Bernie Sanders gets a lot of bad press for taking on more than he can achieve, but there may be more merit to his campaign than he gets credit for.

Known for his anti-establishment views that has remained consistent for nearly five decades, Bernie Sanders is currently the leading Democratic hopeful for the US 2020 elections. 

His platform correctly claims that Sander's views — that once seemed radical— are now accepted by most Democrats. This includes “Medicare for all”, tuition-free public universities, cancelling student debt and a $15 minimum wage.

But even as he runs for President a second time, and in spite of being a household name, Bernie Sanders remains an outsider to the very Democratic party he aspires to lead.

The jury is still out though, on how realistic Bernie Sander’s platform is. The biggest criticism leveled against him is his use of revolutionary statements like “political revolution” that is at best, utopian. In reality, Sanders intends to work within the system, instead of overthrowing it. 

What’s in a revolution anyways?

With his rise in public polling and his top ranking for fundraising among Democrats, the question becomes more pertinent: what does Sanders mean when he repeatedly calls for a “political revolution”?

Rare as they are, most revolutions involve violence and death. But Bernie Sanders’ supporters say it's evident that what he really means is a social revolution.

Sanders consistently maintains that his political platform “is not utopian" and can be accomplished as it existed "in a number of other countries.” He hasn’t named the countries however. 

The Republicans say that Sanders’ praise for leftist autocratic regimes throughout South America and even China are sign enough of the kind of countries he has in mind. 

Sanders has gone on record to say that China has done more to address extreme poverty “than any country in the history of civilization”, and praised Cuba for making a significant “progress in improving the lives of the poor and working class.” But that in itself doesn’t mean his political plans seek to emulate them.

One may suggest that Sanders is following the example of Scandinavian social democracies. If so, he neglects to mention the lack of revolutions that went into creating such countries. Instead, they relied on long-reforms favored by center-left Democrats.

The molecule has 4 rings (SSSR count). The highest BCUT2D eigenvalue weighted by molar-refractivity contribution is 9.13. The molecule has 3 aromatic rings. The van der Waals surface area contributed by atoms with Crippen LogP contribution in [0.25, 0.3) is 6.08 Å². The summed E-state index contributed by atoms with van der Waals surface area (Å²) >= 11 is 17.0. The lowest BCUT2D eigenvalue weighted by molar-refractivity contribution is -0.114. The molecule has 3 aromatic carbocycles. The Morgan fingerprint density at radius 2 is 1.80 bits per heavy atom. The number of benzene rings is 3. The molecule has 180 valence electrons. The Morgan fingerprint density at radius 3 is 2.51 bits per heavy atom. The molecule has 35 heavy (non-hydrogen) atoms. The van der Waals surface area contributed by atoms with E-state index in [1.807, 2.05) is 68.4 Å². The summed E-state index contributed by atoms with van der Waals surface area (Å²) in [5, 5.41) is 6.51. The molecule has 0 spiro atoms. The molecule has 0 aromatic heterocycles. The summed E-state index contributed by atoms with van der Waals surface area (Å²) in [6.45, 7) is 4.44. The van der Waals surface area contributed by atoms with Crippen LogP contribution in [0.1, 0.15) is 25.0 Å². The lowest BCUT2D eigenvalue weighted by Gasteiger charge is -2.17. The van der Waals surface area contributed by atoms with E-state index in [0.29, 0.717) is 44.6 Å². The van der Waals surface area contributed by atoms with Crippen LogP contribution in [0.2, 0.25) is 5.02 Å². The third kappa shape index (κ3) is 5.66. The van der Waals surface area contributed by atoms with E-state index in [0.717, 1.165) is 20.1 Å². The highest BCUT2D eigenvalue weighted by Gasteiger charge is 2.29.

Sanders keeps calling on people to “stand up and fight.”

What does he stand for?

“There will never be any real change in this country unless there is a political revolution. That means that millions of people have got to stand up and fight,” he says. 

“We need millions of people, working class people whose lives have been decimated for the last 45 years, to stand up to Wall Street, to stand up to insurance companies and the drug companies.” 

But it's only here that Sander’s campaign finds light, and even relatability judging by his polling numbers. For Bernie, it’s all about class inequality and fixing what’s broken. In one of the few rare opportunities Bernie had to speak at length about his platform, he actually answered most of the questions his statements provoke. 

Here’s how they can be summed-up:

  1. “You can’t explain the complexity of American healthcare in 45 seconds. Nobody can,” he says. For Bernie, unregulated media coverage allows for unhealthy representation of the ultra-rich. This means candidates should get an equal amount of allotted air-time, instead of 5-second soundbytes.
  2. He wants to reverse the shrinking of the middle-class, quoting that “3 people own more global wealth than the bottom half”, or “over the last 20 years, the top 1% has seen a $21 trillion increase in wealth, and the bottom half has seen a $900 billion decline.” That means taxes for the wealthy.
  3. “We’re the only major country on Earth not to guarantee healthcare as a right to all people,” he adds. Bernie clarifies that healthcare is about serving people, “not making tens of billions in profit for the drug and insurance companies.”
  4. He wants to crack down on lobbying and the role of big money in politics, stating that over 20 years drug companies have spent $4.5 billion on lobbying and campaign contributions.
  5. He wants to regulate pharmaceutical price-gouging: “We’re the only country in the world that doesn’t negotiate with the drug companies,” he says as he drops that the cost of insulin in 10 times higher in the US than Canada.
  6. He wants to solve student debt, by cancelling it and making public universities free. He admits this would cost $2.2 trillion over 10 years, and would be paid in a less than 0.5% tax on Wall Street speculation that would bring in $2.4 trillion alone. Would it Wall Street? Probably not, he says. It would reduce high-frequency trading however.  

But even if Bernie Sanders get the majority of votes in a traditional electoral college, and somehow sees the Democrats to a majority in the Senate, while holding onto their majority in Congress; he’ll arguably still have as much difficulty passing radical agenda items as Obama did even passing moderate bills with majority-support. 

At the end of the day, Democratic Senators who represent red states or pivot states are unlikely to take risks, and the very nature of democratic cycles and re-election logic could be the undoing of his grand plans, even if they aren’t exactly utopian. 

Source: TRT World